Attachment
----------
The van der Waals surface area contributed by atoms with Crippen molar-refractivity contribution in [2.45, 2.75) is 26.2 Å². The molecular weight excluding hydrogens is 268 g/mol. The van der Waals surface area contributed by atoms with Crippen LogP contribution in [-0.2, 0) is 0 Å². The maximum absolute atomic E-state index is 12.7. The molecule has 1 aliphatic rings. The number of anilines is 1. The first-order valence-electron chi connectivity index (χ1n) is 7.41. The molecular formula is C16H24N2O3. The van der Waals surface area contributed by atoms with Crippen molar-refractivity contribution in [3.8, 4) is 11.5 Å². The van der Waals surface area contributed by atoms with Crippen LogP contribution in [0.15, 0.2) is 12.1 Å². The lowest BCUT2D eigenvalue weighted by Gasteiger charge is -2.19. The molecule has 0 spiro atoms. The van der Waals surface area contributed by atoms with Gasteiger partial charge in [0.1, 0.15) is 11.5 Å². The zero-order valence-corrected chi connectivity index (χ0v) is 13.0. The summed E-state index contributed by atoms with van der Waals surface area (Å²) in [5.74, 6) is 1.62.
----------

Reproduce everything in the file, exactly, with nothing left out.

The van der Waals surface area contributed by atoms with Crippen molar-refractivity contribution in [2.45, 2.75) is 26.2 Å². The molecular weight excluding hydrogens is 268 g/mol. The van der Waals surface area contributed by atoms with Crippen LogP contribution in [-0.2, 0) is 0 Å². The maximum absolute atomic E-state index is 12.7. The molecule has 1 aliphatic rings. The number of anilines is 1. The first-order valence-electron chi connectivity index (χ1n) is 7.41. The molecular formula is C16H24N2O3. The van der Waals surface area contributed by atoms with Crippen molar-refractivity contribution in [3.8, 4) is 11.5 Å². The van der Waals surface area contributed by atoms with Crippen LogP contribution in [0.15, 0.2) is 12.1 Å². The lowest BCUT2D eigenvalue weighted by Gasteiger charge is -2.19. The molecule has 0 spiro atoms. The van der Waals surface area contributed by atoms with Gasteiger partial charge in [0.1, 0.15) is 11.5 Å². The zero-order valence-corrected chi connectivity index (χ0v) is 13.0. The summed E-state index contributed by atoms with van der Waals surface area (Å²) in [5.74, 6) is 1.62.